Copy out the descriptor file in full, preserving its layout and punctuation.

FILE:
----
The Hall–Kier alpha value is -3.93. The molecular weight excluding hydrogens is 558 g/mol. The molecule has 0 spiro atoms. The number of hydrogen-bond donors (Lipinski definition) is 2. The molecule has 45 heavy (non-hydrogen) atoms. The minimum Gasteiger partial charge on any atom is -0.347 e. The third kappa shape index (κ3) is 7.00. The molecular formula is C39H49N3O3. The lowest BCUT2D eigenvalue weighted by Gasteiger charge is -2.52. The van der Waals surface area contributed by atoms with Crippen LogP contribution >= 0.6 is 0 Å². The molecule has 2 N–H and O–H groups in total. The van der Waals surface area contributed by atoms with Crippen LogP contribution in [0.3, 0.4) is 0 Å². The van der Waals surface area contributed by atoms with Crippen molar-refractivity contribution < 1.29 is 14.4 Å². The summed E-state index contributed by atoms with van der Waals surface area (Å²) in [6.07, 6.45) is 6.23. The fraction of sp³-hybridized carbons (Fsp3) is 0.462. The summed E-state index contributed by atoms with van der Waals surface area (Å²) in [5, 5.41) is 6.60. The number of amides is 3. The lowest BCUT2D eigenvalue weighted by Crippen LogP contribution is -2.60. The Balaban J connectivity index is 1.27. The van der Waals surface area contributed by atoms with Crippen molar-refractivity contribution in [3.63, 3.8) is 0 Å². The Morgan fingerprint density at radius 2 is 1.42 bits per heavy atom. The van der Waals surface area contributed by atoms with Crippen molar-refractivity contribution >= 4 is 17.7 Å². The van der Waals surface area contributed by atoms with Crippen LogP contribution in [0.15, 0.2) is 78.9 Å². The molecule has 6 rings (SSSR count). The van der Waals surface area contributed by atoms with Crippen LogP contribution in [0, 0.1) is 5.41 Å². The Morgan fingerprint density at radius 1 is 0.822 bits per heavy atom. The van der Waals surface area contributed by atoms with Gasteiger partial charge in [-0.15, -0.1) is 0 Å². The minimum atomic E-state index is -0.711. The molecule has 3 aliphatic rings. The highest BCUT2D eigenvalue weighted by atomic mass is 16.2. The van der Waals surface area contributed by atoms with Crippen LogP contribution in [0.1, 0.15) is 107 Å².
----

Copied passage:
The Hall–Kier alpha value is -3.93. The molecular weight excluding hydrogens is 558 g/mol. The molecule has 0 spiro atoms. The number of hydrogen-bond donors (Lipinski definition) is 2. The molecule has 45 heavy (non-hydrogen) atoms. The minimum Gasteiger partial charge on any atom is -0.347 e. The third kappa shape index (κ3) is 7.00. The molecular formula is C39H49N3O3. The lowest BCUT2D eigenvalue weighted by Gasteiger charge is -2.52. The van der Waals surface area contributed by atoms with Crippen LogP contribution >= 0.6 is 0 Å². The molecule has 2 N–H and O–H groups in total. The van der Waals surface area contributed by atoms with Crippen LogP contribution in [0.3, 0.4) is 0 Å². The van der Waals surface area contributed by atoms with Crippen molar-refractivity contribution < 1.29 is 14.4 Å². The summed E-state index contributed by atoms with van der Waals surface area (Å²) in [6.07, 6.45) is 6.23. The fraction of sp³-hybridized carbons (Fsp3) is 0.462. The summed E-state index contributed by atoms with van der Waals surface area (Å²) in [5, 5.41) is 6.60. The number of amides is 3. The lowest BCUT2D eigenvalue weighted by Crippen LogP contribution is -2.60. The Balaban J connectivity index is 1.27. The van der Waals surface area contributed by atoms with Crippen molar-refractivity contribution in [3.63, 3.8) is 0 Å². The Morgan fingerprint density at radius 2 is 1.42 bits per heavy atom. The van der Waals surface area contributed by atoms with Crippen molar-refractivity contribution >= 4 is 17.7 Å². The van der Waals surface area contributed by atoms with Crippen LogP contribution in [0.15, 0.2) is 78.9 Å². The molecule has 6 rings (SSSR count). The van der Waals surface area contributed by atoms with Crippen LogP contribution in [0, 0.1) is 5.41 Å². The Morgan fingerprint density at radius 1 is 0.822 bits per heavy atom. The van der Waals surface area contributed by atoms with Gasteiger partial charge in [-0.15, -0.1) is 0 Å². The minimum atomic E-state index is -0.711. The molecule has 3 aliphatic rings. The highest BCUT2D eigenvalue weighted by atomic mass is 16.2. The van der Waals surface area contributed by atoms with Crippen LogP contribution in [0.1, 0.15) is 107 Å².